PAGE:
Urban Villages and Local Identities examines immigration to the Great Plains by surveying the experiences of three divergent ethnic groupsùVolga Germans, Omaha Indians, and Vietnameseùthat settled in enclaves in Lincoln, Nebraska, beginning in 1876, 1941, and 1975, respectively. These urban villages served as safe havens that protected new arrivals from a mainstream that often eschewed unfamiliar cultural practices.
LincolnÆs large Volga German population was last fully discussed in 1918; Omahas are rarely studied as urban people although sixy-five percent of their population lives in cities; and the growing body of work on Vietnamese tends to be conducted by social scientists rather than historians, few of whom contrast Southeast Asian experiences with those of earlier waves of immigration.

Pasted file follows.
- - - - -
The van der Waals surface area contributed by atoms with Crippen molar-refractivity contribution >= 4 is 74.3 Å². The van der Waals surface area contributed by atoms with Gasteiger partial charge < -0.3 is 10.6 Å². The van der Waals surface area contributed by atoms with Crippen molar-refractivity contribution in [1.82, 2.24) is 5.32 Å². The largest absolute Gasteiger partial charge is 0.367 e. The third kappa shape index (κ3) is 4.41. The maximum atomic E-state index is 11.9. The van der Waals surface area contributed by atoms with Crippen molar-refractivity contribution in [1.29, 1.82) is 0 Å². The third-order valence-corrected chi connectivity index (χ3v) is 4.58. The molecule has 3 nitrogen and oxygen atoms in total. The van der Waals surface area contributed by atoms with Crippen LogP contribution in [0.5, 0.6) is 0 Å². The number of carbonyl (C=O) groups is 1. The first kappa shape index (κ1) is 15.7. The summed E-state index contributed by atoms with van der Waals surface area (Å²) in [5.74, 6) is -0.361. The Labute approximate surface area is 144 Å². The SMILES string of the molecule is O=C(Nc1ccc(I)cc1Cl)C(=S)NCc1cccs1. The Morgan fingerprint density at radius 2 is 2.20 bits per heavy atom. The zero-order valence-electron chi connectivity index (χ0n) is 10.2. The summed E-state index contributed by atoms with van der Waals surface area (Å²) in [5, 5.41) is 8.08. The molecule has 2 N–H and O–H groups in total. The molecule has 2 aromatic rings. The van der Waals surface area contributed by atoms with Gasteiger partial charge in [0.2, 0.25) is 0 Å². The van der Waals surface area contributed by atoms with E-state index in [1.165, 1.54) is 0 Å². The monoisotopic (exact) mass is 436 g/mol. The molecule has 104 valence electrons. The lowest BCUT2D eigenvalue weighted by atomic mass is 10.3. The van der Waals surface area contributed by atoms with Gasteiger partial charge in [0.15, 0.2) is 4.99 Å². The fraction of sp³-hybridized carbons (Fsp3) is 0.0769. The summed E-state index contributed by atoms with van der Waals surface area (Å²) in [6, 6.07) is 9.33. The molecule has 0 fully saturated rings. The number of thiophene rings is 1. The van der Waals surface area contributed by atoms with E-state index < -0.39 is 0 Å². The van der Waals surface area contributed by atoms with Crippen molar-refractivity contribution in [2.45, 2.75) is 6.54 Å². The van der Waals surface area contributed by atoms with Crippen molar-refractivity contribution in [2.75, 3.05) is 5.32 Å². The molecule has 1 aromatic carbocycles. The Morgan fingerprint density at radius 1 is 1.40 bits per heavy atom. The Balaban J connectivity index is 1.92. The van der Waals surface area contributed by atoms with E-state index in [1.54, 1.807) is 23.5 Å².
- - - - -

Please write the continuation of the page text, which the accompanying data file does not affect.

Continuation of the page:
As a comparative study, Urban Villages and Local Identities is inspired, in part, by Reinventing Free Labor, by Gunther Peck. By focusing on the experiences of three populations over the course of 130 years, Urban Villages connects two distinct eras of international border crossing and broadens the field of immigration to include Native Americans. Ultimately, the work yields insights into the complexity, flexibility, and durability of cultural identities
among ethnic groups and the urban mainstream in one capital city.